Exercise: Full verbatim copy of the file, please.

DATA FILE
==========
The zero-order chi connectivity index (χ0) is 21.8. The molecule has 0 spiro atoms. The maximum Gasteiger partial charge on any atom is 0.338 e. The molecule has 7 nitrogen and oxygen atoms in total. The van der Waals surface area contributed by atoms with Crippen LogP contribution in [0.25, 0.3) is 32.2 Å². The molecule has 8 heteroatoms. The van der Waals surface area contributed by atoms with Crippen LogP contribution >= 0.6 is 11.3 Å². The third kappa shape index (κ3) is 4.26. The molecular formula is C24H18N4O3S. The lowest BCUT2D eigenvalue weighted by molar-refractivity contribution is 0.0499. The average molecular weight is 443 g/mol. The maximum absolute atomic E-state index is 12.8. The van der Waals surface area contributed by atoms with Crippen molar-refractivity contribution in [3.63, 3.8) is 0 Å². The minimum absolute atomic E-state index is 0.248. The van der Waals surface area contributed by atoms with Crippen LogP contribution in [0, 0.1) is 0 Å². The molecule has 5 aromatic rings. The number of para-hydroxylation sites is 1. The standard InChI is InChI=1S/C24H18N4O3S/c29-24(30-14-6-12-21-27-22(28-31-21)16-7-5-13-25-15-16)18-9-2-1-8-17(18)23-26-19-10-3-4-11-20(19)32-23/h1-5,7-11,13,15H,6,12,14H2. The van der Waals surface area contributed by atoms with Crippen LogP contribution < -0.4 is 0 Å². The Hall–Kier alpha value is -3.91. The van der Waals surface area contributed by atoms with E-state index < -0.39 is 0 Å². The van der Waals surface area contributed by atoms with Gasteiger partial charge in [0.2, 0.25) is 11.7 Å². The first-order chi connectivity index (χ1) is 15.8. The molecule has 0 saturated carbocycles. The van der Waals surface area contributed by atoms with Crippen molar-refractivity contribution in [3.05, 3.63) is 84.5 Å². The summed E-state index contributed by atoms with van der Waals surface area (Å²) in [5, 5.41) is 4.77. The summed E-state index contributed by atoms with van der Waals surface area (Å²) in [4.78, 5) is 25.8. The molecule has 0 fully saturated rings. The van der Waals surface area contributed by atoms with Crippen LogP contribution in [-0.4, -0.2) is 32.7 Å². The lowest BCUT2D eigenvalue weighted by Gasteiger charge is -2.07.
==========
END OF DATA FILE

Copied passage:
The zero-order chi connectivity index (χ0) is 21.8. The molecule has 0 spiro atoms. The maximum Gasteiger partial charge on any atom is 0.338 e. The molecule has 7 nitrogen and oxygen atoms in total. The van der Waals surface area contributed by atoms with Crippen LogP contribution in [0.25, 0.3) is 32.2 Å². The molecule has 8 heteroatoms. The van der Waals surface area contributed by atoms with Crippen LogP contribution >= 0.6 is 11.3 Å². The third kappa shape index (κ3) is 4.26. The molecular formula is C24H18N4O3S. The lowest BCUT2D eigenvalue weighted by molar-refractivity contribution is 0.0499. The average molecular weight is 443 g/mol. The maximum absolute atomic E-state index is 12.8. The van der Waals surface area contributed by atoms with Crippen molar-refractivity contribution in [3.63, 3.8) is 0 Å². The minimum absolute atomic E-state index is 0.248. The van der Waals surface area contributed by atoms with Crippen LogP contribution in [0, 0.1) is 0 Å². The molecule has 5 aromatic rings. The number of para-hydroxylation sites is 1. The standard InChI is InChI=1S/C24H18N4O3S/c29-24(30-14-6-12-21-27-22(28-31-21)16-7-5-13-25-15-16)18-9-2-1-8-17(18)23-26-19-10-3-4-11-20(19)32-23/h1-5,7-11,13,15H,6,12,14H2. The van der Waals surface area contributed by atoms with Crippen LogP contribution < -0.4 is 0 Å². The Hall–Kier alpha value is -3.91. The van der Waals surface area contributed by atoms with E-state index < -0.39 is 0 Å². The van der Waals surface area contributed by atoms with Gasteiger partial charge in [0.2, 0.25) is 11.7 Å². The first-order chi connectivity index (χ1) is 15.8. The molecule has 0 saturated carbocycles. The van der Waals surface area contributed by atoms with Crippen molar-refractivity contribution in [3.05, 3.63) is 84.5 Å². The summed E-state index contributed by atoms with van der Waals surface area (Å²) in [5, 5.41) is 4.77. The summed E-state index contributed by atoms with van der Waals surface area (Å²) in [4.78, 5) is 25.8. The molecule has 0 fully saturated rings. The van der Waals surface area contributed by atoms with Crippen LogP contribution in [-0.4, -0.2) is 32.7 Å². The lowest BCUT2D eigenvalue weighted by Gasteiger charge is -2.07.